Earlier this week, I noticed the dive bar on my corner posted a neon green sign on its door, that proof of vaccination would be required to enter the business. It was weird, I thought, as New York City has required proof of vaccination for indoor dining and other businesses for months. However, earlier this week, New York state lifted both mandates: “At this time, we say it’s the right decision to lift this mandate for indoor businesses and let counties, cities, and businesses to make their own decisions,” said New York Governor Kathy Hochul. Though the vaccine requirement is still in place in New York City, I could see why Kelly’s Bar would want to be clear.
Tracking mask and vaccine mandates in America feels like playing whack-a-mole. Some cities, like New York, Los Angeles, and New Orleans have required proof of vaccination since the vaccine became widely available. Some instituted new rules over the past winter, when the omicron wave caused record numbers of COVID cases. Some never did much of anything, or outright banned mask mandates. But as the omicron wave dips, even the most cautious cities and states are beginning to undo their strictest requirements, once again putting the onus on restaurants to decide who to let in.
Yesterday, officials in Philadelphia announced that businesses that serve food (including restaurants and bars, but also businesses like casinos and movie theaters) would no longer be required to ask guests for proof of vaccination, just over a month after it was instituted in reaction to the omicron wave. All Bay Area counties except Santa Clara dropped indoor face covering requirements for vaccinated people earlier this week, and businesses can choose whether or not to ask patrons for proof of vaccination. Boston Mayor Michelle Wu announced on February 8 that the city would be winding down its proof-of-vaccination rules as the city hits benchmarks regarding hospitalization and positivity rates.
In Chicago, a vaccination mandate has been in place since January 3, which would similarly only be lifted if the city hits certain benchmarks. However, Dr. Allison Arwady, Chicago’s public health commissioner, said yesterday the city might lift the mask and vaccine mandates regardless of the benchmarks at the end of the month, when the rest of the state is set to lift them. Within the last week, the Twin Cities and D.C. lifted their vaccine mandates for indoor dining as well.
Mask mandates have always been tricky at restaurants, given that you can’t wear one while eating or drinking. And while many restaurants have taken up requiring vaccines for patrons regardless of what local laws require, that often subjects already stressed workers to backlash. “We had people calling us Nazis and telling us that we had committed business suicide,” Charleen Badman, chef at FnB in Scottsdale, Arizona, told Eater in December. “Someone threatened to throw rocks through our windows. People would call and rant for two or three minutes and tell us that they’re putting our staff on some kind of watchlist.”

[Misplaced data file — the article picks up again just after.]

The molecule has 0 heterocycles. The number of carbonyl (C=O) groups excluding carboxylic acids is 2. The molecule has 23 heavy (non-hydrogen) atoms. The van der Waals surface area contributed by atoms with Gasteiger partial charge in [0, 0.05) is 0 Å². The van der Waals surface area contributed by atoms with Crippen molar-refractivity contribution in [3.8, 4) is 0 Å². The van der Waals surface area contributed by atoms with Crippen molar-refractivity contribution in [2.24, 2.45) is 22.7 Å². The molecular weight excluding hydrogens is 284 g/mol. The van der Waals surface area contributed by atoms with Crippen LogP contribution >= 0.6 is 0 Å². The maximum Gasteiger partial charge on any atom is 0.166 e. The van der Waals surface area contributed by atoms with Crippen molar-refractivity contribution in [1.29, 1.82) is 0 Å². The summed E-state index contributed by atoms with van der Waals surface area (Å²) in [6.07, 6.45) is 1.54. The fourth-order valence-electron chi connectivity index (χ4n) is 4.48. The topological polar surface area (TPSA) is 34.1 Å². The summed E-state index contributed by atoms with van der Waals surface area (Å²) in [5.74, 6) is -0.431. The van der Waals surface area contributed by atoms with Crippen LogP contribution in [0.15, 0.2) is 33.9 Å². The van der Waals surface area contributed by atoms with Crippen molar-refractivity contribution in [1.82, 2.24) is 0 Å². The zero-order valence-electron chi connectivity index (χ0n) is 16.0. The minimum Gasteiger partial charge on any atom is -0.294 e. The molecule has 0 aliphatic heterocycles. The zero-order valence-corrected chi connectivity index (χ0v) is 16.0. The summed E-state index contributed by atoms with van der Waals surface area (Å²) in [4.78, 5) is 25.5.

Chefs and restaurant owners in the newly mandate-free cities are now left to figure out how to move forward on their own. Temescal Brewery in San Francisco is asking guests to keep up with masking. “Normalcy is in the air, and today’s end to Bay Area mask mandates is a big step down that path. Given all our busy SF Beer Week events and still relatively high case counts, we are gonna wait a bit longer to change our mask policies,” they wrote on Instagram. Zuni Cafe, which also began asking diners to show proof of a booster shot to dine indoors, wrote on Instagram, “We have elected to keep our masking requirements in place for guests and workers in alignment with state and local public health guidance. We look forward to the end of the crisis Covid-19 has brought to our community and believe continued masking is a minimally invasive mitigation step to help ensure the spread of the virus is minimized.”
Philadelphia chef Marc Vetri took to Twitter to call Philadelphia’s new rules, which currently still requires masks in indoor public places but ditches the vaccine requirement, “backwards.” He responded to another Twitter user, “I prefer my team to be able to not wear a mask if they want so we will still have to check vaccine cards.” Concern for what this means for staff is naturally top of mind for chefs. Pim Techamuanvivit, chef and owner of Nari and Kin Khao in San Francisco, asked on Twitter how diners would feel if a restaurant continued requesting they keep their masks on while not seated, despite the lifted mandate. “It’s not that I disagree with this move by the city, but I’m just trying to balance running my business with the welfare of my staff,” she wrote. “Trust me, I’m as sick of wearing a mask like you are. But for me, it’s still about doing the best we can to limit their unnecessary exposure.”
According to the CDC, 68.6 percent of the eligible population is fully vaccinated (children under the age of 5 still have no option), which is far less than the number needed to reach “herd immunity.” And the country may have already had one million COVID deaths. But yet again, we’re in a position where it’s up to the individual to figure out what’s safe. Unfortunately, it’s a position restaurants are all too familiar with.